FLASHBACK FRIDAY: A Buttonwood Tree Grows in Mahwah05.18.2018
Is there a profitable future in the co-location business?
Turn the clock back almost a decade and the exchanges were busy trying to find newer ways and places to conduct trading operations. Sure, there’d still be traders, algorithms and data but not in Manhattan – rather they’d all interact across the Hudson River and in a suburb of New Jersey. Think the exchange located in the Concrete Jungle goes to the home of the mall and backyard.
Say it isn’t so, Joe.
But it was. And other exchanges and companies created data centers and co-location facilities in other Garden State locales, such as Secaucus, Edison and Piscataway. Still other centers popped up in outside the New York/New Jersey metro area in Virginia, Illinois and Denver to name a few.
According to CBOE’s website, there are 2,424 colocation facilities nationwide. Is there room for more? And moreover, has the proliferation of these hubs been a worthwhile endeavor?
“Co-location was the first wave in a move from firms owning their own infrastructure. From a cost perspective it has been well worth the effort,” said Brad Bailey, Research Director, Securities and Investments Group at Celent. “Co-location has offered advantages in availability, disaster recovery, physical security, shared services. Some of the third-party data centers have become key locations in trading across asset classes.”
Is the co-lo business still booming?
“Data growth has accelerated and the move away from on-premise infrastructure continues,” Bailey continued. “Demand is very high for data centers strategically located near major trading centers globally.”
If 2010 was the first wave of co-location, then Bailey dubbed the present as the second wave of innovation and construction. The move into the cloud marks a delineation from physical spaces to the cyber realm.
“Firms are continuing to strategize on what infrastructure should be in house, collocated, and moved to the cloud,” he said.
The following is an abridged version of an article that appeared in the May 2010 edition of Traders Magazine
A Buttonwood Tree Grows in Mahwah
By Peter Chapman
It wasn’t simply a landscaping flourish or a nod to history that prompted NYSE Euronext executives to plant a group of buttonwood trees outside their massive new data center in Mahwah, N.J. this spring.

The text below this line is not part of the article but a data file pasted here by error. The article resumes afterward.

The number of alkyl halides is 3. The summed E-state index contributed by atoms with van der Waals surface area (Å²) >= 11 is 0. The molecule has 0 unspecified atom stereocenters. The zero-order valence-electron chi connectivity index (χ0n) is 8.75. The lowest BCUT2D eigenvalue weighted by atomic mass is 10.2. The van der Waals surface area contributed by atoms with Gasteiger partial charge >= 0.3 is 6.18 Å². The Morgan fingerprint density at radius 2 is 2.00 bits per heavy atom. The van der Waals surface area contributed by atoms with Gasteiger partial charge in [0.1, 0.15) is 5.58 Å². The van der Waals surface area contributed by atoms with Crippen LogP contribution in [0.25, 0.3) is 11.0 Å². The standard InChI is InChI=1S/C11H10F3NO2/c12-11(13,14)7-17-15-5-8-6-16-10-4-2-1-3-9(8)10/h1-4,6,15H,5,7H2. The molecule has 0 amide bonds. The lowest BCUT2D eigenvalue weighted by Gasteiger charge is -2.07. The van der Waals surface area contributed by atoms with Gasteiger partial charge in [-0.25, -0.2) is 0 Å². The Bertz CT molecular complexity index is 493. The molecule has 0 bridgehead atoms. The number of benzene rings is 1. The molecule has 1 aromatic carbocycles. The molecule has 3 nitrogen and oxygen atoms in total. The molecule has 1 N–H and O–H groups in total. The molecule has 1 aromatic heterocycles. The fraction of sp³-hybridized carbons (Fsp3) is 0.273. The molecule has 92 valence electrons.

According to Wall Street lore, it was under a buttonwood tree–better known as the sycamore–that 24 brokers formed the New York Stock Exchange in 1792. By planting six of the trees in Mahwah, the exchange operator was, of course, paying its respects to its heritage. But also, and more significantly, it was signaling that a new type of market center was being born.
For more than 200 years, the building at 30 Broad and its predecessors were the center of trading, where brokers swarmed around specialists’ posts shouting out their buy and sell orders. But for the next 200, NYSE executives hope the building at 1600 MacArthur Blvd. in Mahwah will fill that role, with traders’ algorithms noiselessly interacting with the matching engines of its five equities and options exchanges.
For NYSE Euronext, the future is in co-location and being a “liquidity hub.”
The New York has always been a manager of liquidity hubs, of course. At 30 Broad, it provides four walls within which brokers can conduct their business. It provides the doors that let them onto the trading floor. It provides a specialist who controls the action. It provides booths, telephones, market data, order routing and order management systems. And, of course, it provides the electricity, heat, running water, food and bathrooms necessary to keep everyone comfortable.
Center of Universe
The building in Mahwah is just one more facility. But instead of a specialist, it has a matching engine. Instead of doors, there are FIX gateways. Instead of brokers, there are algorithms. Instead of booths, there are racks. There is still market data. There is still order-routing connectivity. There are even order management systems, in case traders need them.